Tuesday, 23 April 2013

Base for plastic soldier - Part 2

Haven chosen my bases - Supabases MDF 50mm x 25mm - I decided to get down to trying one out to see what they looked like. The Armies in Plastic soldiers have a slightly bumpy textured base and I wanted to incorporate this, or at least hide it if I couldn't replicate the design.

I super glued the soldier to the MDF base and then roughly daubed on some Polyfilla onto the base, covering the original AiP base...

Looking at this it seems a little big, but I have to remember that this particular soldier is mounted on one of the medium sized AiP bases, some have a larger foot print. I also placed this soldier off center as I didn't want his rife sticking out to much.

I will now paint the base - and change the green to my final choice of orange as the contrasting colour - and this Burkish Marine Infantryman will be complete.

Saturday, 20 April 2013

Supabases from 15mm.co.uk

Having tested out my painting for 54mm plastic figures I have been searching the web for some suitable bases. I like the idea of a uniform base and wanted something rectangular that would fit my Armies in Plastic soldiers.

Well I seem to have found exactly what I am looking for over at 15mm.co.uk, they sell a range of MDF bases of a variety of sizes including a bag of 50mm x 25mm ones which are ideal for me.

I measured up the bases of the Armies in Plastic, which are a random variety of sizes to suit the figures stances and the result was variety of dimentions that, at their biggest, fitted within the 50mm x 25mm size (or 2 inches by one inch if you prefer).

You get 36 bases in the pack for £3.95 and while I suppose you could make these yourself cheaper by buying and cutting up a MDF sheet - can you really be bothered? (I can't!)

I am going to stick the soldiers to the MDF bases and then use Pollyfilla to make an undulating textured surface to match the AiP bases. They should look very neat when I'm finished - we shall see!

Link: 15mm.co.uk - Supabases MDF Bases

Tuesday, 16 April 2013

FLW - Poor man's 4.7 Naval Gun Part 5

Dispatch from the Burkish Ministry of War: Today representatives of the Burkish General Staff visited the armament works of Ware-Armatage in England to oversee the progress of the very latest heavy artillery to be procured for the Pasha's Grand Expeditionary Force. This weapon will undoubtedly consolidate the already enviable reputation of the Burkish Marine Infantry and constitute a fearsome force, one that will bolster the Army of Molatero in it's quest for peace and security.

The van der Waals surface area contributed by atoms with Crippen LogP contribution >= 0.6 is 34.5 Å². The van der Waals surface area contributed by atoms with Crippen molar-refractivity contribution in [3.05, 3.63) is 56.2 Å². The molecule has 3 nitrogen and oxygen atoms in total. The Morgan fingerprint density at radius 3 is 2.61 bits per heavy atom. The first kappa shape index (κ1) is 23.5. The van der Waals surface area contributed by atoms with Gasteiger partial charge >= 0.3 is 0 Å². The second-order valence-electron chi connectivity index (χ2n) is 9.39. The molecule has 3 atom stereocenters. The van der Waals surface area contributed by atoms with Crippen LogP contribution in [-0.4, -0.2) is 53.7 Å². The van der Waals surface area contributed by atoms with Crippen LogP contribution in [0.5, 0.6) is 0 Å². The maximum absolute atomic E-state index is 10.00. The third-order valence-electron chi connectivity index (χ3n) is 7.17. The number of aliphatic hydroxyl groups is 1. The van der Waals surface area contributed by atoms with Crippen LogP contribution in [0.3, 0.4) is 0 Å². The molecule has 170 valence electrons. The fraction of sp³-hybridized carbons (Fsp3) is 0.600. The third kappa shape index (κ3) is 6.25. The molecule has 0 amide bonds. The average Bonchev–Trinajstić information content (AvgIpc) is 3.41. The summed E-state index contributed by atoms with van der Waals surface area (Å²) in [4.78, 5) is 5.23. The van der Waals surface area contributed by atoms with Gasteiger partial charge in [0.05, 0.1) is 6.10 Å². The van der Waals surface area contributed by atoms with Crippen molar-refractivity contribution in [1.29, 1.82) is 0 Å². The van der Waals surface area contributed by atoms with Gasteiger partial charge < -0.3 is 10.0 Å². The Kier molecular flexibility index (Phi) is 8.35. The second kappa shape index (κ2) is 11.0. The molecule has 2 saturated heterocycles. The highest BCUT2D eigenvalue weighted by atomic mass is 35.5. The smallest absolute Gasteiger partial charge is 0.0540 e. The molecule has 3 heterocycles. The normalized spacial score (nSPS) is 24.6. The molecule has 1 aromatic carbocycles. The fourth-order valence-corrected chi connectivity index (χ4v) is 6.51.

The Pasha - treasured  friend and
strong ally of Molatero

I've finished the plasticard 'disguise' for my conversion project. I decided not to go over the top with detail - it would be all to easy to start banging on rivets and what-not.

I'm really pleased with the boxing-in job I did with the original split carriage. It changes the character of the gun all-together and makes it more early 1900s looking (I think). The wheels obviously help a lot too in this respect.

One thing I did notice - now I do have an actual Britains' 4.7 gun model - is the discrepancy in scales between Britains and Crescent  Both are suppose to be 1/32 - I believe - but the Crescent's 5.5 inch gun is a lot more slender than the Britains' 4.7 inch gun. So I may have to dub my poor man's 4.7 as a poor man's 4 inch gun instead!

Anyway, job done and now it's onto the renovation of the Crescent toy itself. I want to strip off the old paint and give it a new coat of Humbrol N0. 50 Brunswick Green and then paint my plastic parts to match. Then it's a case of putting the two together.

Sunday, 14 April 2013

In Film - 'A Fistful of Dynamite' (1971)

It might seem a little strange - my featuring a 'Spaghetti Western' on a FLW blog - but Sergio Leoni's lesser known 'Fistfull' movie does in fact have some interest for the avid aficionado of Funny Little Wars. Bear with me...

Set against the backdrop of the Mexican Revolution (1910-1920) the period is at the extreme edge of what we might consider classic FLW territory, but the style and technology of the military props it presents is comparable to circa 1900 European trends. In particular the uniforms and arms of the Mexican Army reflect a turn of the century colonialist influence, with troops in 'foreign service' helmets and bolt action rifles.

Col. G√ľnther Reza is the very Germanic villain in the movie, he exemplifies
the historic European intervention and influence in the Mexican military and
is representative of Latin America's struggle against European colonialism.
Source: The IMfdb
Watching the scenes which included the Mexican Army my thoughts immediately jumped to the Armies in Plastic Boer War British infantry and new Japanese Infantry toy soldier sets.

The firing squad scene - here a section of Mexican troops are ready to
execute one of our heroes, obviously he is rescued in the nick of time!
The troops where sun helmets (topee or pith helmet if you prefer) and a
uniform very similar to Boar War era British (minus the sand goggles).